The diversity in how creatives function begs the question: How is social distancing affecting their work? Regardless of whether artists are creating right now or not, their art will change because of this. Their creative process itself may also change with it.

Matilda Phan is an advertising junior at UNF and a local writer and musician. She employs as many outlets possible for her projects. Phan likes to use short films, poetry, music and illustration to share her ideas with the world. 

“I tend to be very impulsive when it comes to creative stuff and I need a sudden spark to get me focused most times. Once those ideas start flowing, that’s when I create structure around it to allow those ideas to take form and not overwhelm me,” Phan said. “Since quarantine, I’ve tried to implement a schedule that keeps me from going off the rails. It’s extremely loose because I’ve discovered my work style is more sporadic than consistent. I’ll set aside afternoons to start/continue/complete any creative projects, so whatever I do feels a bit spontaneous. But structured enough to feel like I’m being stable in my routines.”

Isolation came at a strange time for her and her working process. Although she tends to favor the safety and intimacy of working on projects in her room, she had just been preparing herself to change that up a bit by collaborating with more local artists in the local community. Because of the stay-at-home orders, she’s had to find inspiration in new ways.

“It’s easier in some ways and harder in others. The isolation has forced me to be creative in order to cope with all these life changes,” Phan said. “It has also granted me so much time to focus on nurturing that part of myself without worrying about balancing work or school, since it’s more flexible. But, if I’m stuck inside all day, it’s easy for me to run out of things to write about that really mean anything. Sometimes that’s the point. To create for the sake of creating.”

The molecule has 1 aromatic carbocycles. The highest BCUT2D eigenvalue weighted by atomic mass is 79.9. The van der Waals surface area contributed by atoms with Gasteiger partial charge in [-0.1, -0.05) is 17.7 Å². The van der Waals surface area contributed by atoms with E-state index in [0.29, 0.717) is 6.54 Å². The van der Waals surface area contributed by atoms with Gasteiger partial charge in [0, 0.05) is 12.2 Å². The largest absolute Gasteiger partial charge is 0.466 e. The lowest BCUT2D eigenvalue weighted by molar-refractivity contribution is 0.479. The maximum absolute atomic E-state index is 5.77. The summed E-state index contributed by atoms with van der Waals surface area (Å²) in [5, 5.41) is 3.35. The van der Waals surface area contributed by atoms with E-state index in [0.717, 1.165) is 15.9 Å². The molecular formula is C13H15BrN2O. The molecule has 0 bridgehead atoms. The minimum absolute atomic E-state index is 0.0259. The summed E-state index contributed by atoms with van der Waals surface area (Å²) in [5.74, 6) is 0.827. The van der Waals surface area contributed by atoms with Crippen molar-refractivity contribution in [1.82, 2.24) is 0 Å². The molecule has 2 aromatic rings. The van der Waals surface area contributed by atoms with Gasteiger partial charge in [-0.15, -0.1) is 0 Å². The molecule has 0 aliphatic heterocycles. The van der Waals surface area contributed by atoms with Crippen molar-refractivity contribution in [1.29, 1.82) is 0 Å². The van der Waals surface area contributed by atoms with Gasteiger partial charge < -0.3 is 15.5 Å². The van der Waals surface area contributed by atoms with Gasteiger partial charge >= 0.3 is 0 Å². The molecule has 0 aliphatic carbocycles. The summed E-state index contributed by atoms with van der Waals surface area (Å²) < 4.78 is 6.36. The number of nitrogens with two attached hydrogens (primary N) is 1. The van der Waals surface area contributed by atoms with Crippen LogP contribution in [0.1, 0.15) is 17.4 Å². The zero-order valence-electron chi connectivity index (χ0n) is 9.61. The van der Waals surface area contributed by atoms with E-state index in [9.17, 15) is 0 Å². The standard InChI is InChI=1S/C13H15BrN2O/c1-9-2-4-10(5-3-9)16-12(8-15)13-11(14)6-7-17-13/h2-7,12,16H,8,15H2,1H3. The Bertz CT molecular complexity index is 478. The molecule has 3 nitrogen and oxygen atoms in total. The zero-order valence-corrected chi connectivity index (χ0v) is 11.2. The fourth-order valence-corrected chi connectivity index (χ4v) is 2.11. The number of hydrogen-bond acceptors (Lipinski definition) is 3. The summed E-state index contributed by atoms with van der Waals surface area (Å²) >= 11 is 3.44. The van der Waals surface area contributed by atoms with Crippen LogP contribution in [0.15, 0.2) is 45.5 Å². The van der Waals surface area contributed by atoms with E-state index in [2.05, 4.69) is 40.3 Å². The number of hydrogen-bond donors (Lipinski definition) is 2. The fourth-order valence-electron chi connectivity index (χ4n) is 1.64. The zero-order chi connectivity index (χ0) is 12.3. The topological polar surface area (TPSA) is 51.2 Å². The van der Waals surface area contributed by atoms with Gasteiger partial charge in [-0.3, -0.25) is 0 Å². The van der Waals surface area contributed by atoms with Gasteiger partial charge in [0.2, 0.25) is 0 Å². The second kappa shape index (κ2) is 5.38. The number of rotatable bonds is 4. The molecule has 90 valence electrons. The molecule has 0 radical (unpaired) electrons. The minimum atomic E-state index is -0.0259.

Marques has also found her creativity growing in new ways during isolation. 

“Since my creative process is sort of just ‘go with the flow,’ I feel like it’s pretty easy to continue while in isolation. I do miss being able to bounce ideas off of friends, but that’s what texting and facetime is for,” Marques said. “I think social distancing has actually helped my creativity! It has given me the opportunity to focus on dedicating time to creating.”

For others, there is bad with the good that comes from working alone. Roberson has found that collaborating with other artists (not to mention the other members in his band), which is a large part of making music, has been difficult to navigate while staying at home.

“It has both helped and hindered at the same time. On the one hand, cutting off most unnecessary social interaction has allowed me to not waste any time in working on music,” Roberson said. “However the lack of brand new social experiences has made it tough in order for me to perform at shows and network with other musicians.”

As for Blythe, she continues to write and develop her work in her room, but longs for the comfort of her coffee shops.

I think in part it has helped. But man, do I wish I could sit in the brick walls of Bold Bean and people watch,” the writer said. “That has always helped me out of writing ruts in the past. Not to mention, I sure could go for an Iced Matcha. I also am more self conscious of my writing process now, because I am alone with my thoughts and my work.”

Social distancing is an entirely unique frontier. Society is in a learning period, where the waters are uncharted and the waves are big (and it seems like there’s sea monsters out there, too). Tricky cartography aside, people are continuing to move on in the ways that they can and discovering more about themselves and their work.

You can support local artists by reading, streaming, and following their work. You can find Carissa’s work here and here; Matilda’s work here; Hannah’s work here, here and here; and Joel’s work here, here and here.